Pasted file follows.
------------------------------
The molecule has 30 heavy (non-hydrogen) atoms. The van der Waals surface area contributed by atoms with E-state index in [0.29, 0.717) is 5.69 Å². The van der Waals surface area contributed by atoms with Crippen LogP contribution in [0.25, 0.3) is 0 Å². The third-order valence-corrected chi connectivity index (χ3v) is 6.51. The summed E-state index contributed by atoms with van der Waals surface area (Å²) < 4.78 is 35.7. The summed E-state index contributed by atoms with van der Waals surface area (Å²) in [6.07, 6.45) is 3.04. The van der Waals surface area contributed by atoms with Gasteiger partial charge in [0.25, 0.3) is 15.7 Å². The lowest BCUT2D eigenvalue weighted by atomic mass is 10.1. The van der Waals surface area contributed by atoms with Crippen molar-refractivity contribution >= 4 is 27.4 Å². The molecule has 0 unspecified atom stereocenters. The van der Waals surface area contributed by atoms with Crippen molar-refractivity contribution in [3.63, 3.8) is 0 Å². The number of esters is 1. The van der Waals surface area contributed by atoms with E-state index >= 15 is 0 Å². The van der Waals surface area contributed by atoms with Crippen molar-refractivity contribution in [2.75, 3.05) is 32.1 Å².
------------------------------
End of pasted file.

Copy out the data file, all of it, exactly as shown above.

The molecule has 30 heavy (non-hydrogen) atoms. The van der Waals surface area contributed by atoms with E-state index in [0.29, 0.717) is 5.69 Å². The van der Waals surface area contributed by atoms with Crippen LogP contribution in [0.25, 0.3) is 0 Å². The third-order valence-corrected chi connectivity index (χ3v) is 6.51. The summed E-state index contributed by atoms with van der Waals surface area (Å²) < 4.78 is 35.7. The summed E-state index contributed by atoms with van der Waals surface area (Å²) in [6.07, 6.45) is 3.04. The van der Waals surface area contributed by atoms with Gasteiger partial charge in [0.25, 0.3) is 15.7 Å². The lowest BCUT2D eigenvalue weighted by atomic mass is 10.1. The van der Waals surface area contributed by atoms with Crippen molar-refractivity contribution >= 4 is 27.4 Å². The molecule has 0 unspecified atom stereocenters. The van der Waals surface area contributed by atoms with Crippen molar-refractivity contribution in [3.63, 3.8) is 0 Å². The number of esters is 1. The van der Waals surface area contributed by atoms with E-state index >= 15 is 0 Å². The van der Waals surface area contributed by atoms with Crippen molar-refractivity contribution in [2.75, 3.05) is 32.1 Å².